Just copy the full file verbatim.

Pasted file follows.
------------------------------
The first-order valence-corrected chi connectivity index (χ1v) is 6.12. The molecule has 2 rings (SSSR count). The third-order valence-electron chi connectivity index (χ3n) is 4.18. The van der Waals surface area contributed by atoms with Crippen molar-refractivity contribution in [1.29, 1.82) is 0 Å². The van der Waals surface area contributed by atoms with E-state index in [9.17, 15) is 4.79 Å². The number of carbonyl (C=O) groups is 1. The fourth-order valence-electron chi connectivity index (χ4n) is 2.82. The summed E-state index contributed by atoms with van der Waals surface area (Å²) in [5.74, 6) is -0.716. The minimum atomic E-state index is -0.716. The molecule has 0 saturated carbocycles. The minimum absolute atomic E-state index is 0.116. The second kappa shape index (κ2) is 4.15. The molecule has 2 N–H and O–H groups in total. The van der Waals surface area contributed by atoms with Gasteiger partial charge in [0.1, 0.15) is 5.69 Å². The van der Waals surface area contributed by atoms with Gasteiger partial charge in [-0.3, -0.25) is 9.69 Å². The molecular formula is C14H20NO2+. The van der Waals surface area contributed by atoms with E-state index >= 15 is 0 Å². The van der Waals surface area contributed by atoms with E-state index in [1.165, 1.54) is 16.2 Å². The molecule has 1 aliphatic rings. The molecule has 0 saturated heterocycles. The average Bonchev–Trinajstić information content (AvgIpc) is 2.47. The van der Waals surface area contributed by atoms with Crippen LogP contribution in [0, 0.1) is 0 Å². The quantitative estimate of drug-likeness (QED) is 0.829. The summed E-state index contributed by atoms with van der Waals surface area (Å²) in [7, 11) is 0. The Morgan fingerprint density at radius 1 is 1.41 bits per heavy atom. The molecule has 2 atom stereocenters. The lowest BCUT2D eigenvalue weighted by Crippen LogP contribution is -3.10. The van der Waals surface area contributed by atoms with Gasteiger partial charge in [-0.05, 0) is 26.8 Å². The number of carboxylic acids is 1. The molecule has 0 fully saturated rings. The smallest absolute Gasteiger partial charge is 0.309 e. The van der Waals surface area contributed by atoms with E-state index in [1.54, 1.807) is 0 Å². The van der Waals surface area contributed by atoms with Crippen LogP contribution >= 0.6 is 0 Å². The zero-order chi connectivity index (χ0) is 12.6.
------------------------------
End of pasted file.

The first-order valence-corrected chi connectivity index (χ1v) is 6.12. The molecule has 2 rings (SSSR count). The third-order valence-electron chi connectivity index (χ3n) is 4.18. The van der Waals surface area contributed by atoms with Crippen molar-refractivity contribution in [1.29, 1.82) is 0 Å². The van der Waals surface area contributed by atoms with E-state index in [9.17, 15) is 4.79 Å². The number of carbonyl (C=O) groups is 1. The fourth-order valence-electron chi connectivity index (χ4n) is 2.82. The summed E-state index contributed by atoms with van der Waals surface area (Å²) in [5.74, 6) is -0.716. The minimum atomic E-state index is -0.716. The molecule has 0 saturated carbocycles. The minimum absolute atomic E-state index is 0.116. The second kappa shape index (κ2) is 4.15. The molecule has 2 N–H and O–H groups in total. The van der Waals surface area contributed by atoms with Gasteiger partial charge in [0.1, 0.15) is 5.69 Å². The van der Waals surface area contributed by atoms with Gasteiger partial charge in [-0.3, -0.25) is 9.69 Å². The molecular formula is C14H20NO2+. The van der Waals surface area contributed by atoms with E-state index >= 15 is 0 Å². The van der Waals surface area contributed by atoms with E-state index in [1.165, 1.54) is 16.2 Å². The molecule has 1 aliphatic rings. The molecule has 0 saturated heterocycles. The average Bonchev–Trinajstić information content (AvgIpc) is 2.47. The van der Waals surface area contributed by atoms with Crippen LogP contribution in [0, 0.1) is 0 Å². The quantitative estimate of drug-likeness (QED) is 0.829. The summed E-state index contributed by atoms with van der Waals surface area (Å²) in [7, 11) is 0. The Morgan fingerprint density at radius 1 is 1.41 bits per heavy atom. The molecule has 2 atom stereocenters. The lowest BCUT2D eigenvalue weighted by Crippen LogP contribution is -3.10. The van der Waals surface area contributed by atoms with Gasteiger partial charge in [-0.05, 0) is 26.8 Å². The number of carboxylic acids is 1. The molecule has 0 fully saturated rings. The smallest absolute Gasteiger partial charge is 0.309 e. The van der Waals surface area contributed by atoms with E-state index in [1.54, 1.807) is 0 Å². The van der Waals surface area contributed by atoms with Crippen LogP contribution >= 0.6 is 0 Å². The zero-order chi connectivity index (χ0) is 12.6.